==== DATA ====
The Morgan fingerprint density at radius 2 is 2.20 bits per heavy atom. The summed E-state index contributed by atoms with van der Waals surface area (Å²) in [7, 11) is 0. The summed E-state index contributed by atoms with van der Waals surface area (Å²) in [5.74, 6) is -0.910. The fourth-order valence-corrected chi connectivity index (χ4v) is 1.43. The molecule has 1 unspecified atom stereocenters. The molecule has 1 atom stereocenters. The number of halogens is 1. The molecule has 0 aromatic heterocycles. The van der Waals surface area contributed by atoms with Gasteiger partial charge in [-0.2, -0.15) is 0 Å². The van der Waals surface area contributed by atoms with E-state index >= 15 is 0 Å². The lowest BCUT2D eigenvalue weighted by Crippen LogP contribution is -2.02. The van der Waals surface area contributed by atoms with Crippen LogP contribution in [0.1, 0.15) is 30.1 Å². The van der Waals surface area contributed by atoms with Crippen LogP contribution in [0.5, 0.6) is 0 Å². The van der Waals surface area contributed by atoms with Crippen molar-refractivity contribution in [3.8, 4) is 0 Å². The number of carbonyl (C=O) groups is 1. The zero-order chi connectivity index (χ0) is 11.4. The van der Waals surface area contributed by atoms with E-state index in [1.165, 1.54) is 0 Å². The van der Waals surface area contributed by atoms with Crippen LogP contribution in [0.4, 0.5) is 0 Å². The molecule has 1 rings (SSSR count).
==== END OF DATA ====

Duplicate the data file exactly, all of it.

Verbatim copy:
The Morgan fingerprint density at radius 2 is 2.20 bits per heavy atom. The summed E-state index contributed by atoms with van der Waals surface area (Å²) in [7, 11) is 0. The summed E-state index contributed by atoms with van der Waals surface area (Å²) in [5.74, 6) is -0.910. The fourth-order valence-corrected chi connectivity index (χ4v) is 1.43. The molecule has 1 unspecified atom stereocenters. The molecule has 1 atom stereocenters. The number of halogens is 1. The molecule has 0 aromatic heterocycles. The van der Waals surface area contributed by atoms with Gasteiger partial charge in [-0.2, -0.15) is 0 Å². The van der Waals surface area contributed by atoms with E-state index >= 15 is 0 Å². The lowest BCUT2D eigenvalue weighted by Crippen LogP contribution is -2.02. The van der Waals surface area contributed by atoms with Crippen LogP contribution in [0.1, 0.15) is 30.1 Å². The van der Waals surface area contributed by atoms with Crippen LogP contribution in [0.5, 0.6) is 0 Å². The van der Waals surface area contributed by atoms with Crippen molar-refractivity contribution in [3.8, 4) is 0 Å². The number of carbonyl (C=O) groups is 1. The zero-order chi connectivity index (χ0) is 11.4. The van der Waals surface area contributed by atoms with E-state index in [1.165, 1.54) is 0 Å². The van der Waals surface area contributed by atoms with Crippen LogP contribution in [0.4, 0.5) is 0 Å². The molecule has 1 rings (SSSR count).